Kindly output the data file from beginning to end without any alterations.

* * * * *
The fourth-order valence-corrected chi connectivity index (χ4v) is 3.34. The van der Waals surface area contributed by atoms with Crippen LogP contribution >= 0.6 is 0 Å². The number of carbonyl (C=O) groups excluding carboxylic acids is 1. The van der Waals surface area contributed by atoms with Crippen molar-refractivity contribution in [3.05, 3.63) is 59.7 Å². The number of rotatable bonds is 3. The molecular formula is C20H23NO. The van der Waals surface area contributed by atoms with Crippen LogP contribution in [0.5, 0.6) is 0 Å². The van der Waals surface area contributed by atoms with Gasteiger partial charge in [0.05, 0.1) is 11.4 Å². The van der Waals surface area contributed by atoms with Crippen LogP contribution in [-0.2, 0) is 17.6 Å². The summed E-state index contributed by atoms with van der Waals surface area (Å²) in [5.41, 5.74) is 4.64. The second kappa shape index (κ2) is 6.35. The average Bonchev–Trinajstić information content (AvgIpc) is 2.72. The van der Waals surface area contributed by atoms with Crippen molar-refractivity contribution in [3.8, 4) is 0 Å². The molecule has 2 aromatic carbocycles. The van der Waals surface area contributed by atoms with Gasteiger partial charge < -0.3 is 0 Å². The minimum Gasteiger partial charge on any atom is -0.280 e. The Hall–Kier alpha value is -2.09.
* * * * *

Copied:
The fourth-order valence-corrected chi connectivity index (χ4v) is 3.34. The van der Waals surface area contributed by atoms with Crippen LogP contribution >= 0.6 is 0 Å². The number of carbonyl (C=O) groups excluding carboxylic acids is 1. The van der Waals surface area contributed by atoms with Crippen molar-refractivity contribution in [3.05, 3.63) is 59.7 Å². The number of rotatable bonds is 3. The molecular formula is C20H23NO. The van der Waals surface area contributed by atoms with Crippen LogP contribution in [0.5, 0.6) is 0 Å². The van der Waals surface area contributed by atoms with Gasteiger partial charge in [0.05, 0.1) is 11.4 Å². The van der Waals surface area contributed by atoms with Crippen LogP contribution in [-0.2, 0) is 17.6 Å². The summed E-state index contributed by atoms with van der Waals surface area (Å²) in [5.41, 5.74) is 4.64. The second kappa shape index (κ2) is 6.35. The average Bonchev–Trinajstić information content (AvgIpc) is 2.72. The van der Waals surface area contributed by atoms with Crippen molar-refractivity contribution in [3.8, 4) is 0 Å². The molecule has 2 aromatic carbocycles. The van der Waals surface area contributed by atoms with Gasteiger partial charge < -0.3 is 0 Å². The minimum Gasteiger partial charge on any atom is -0.280 e. The Hall–Kier alpha value is -2.09.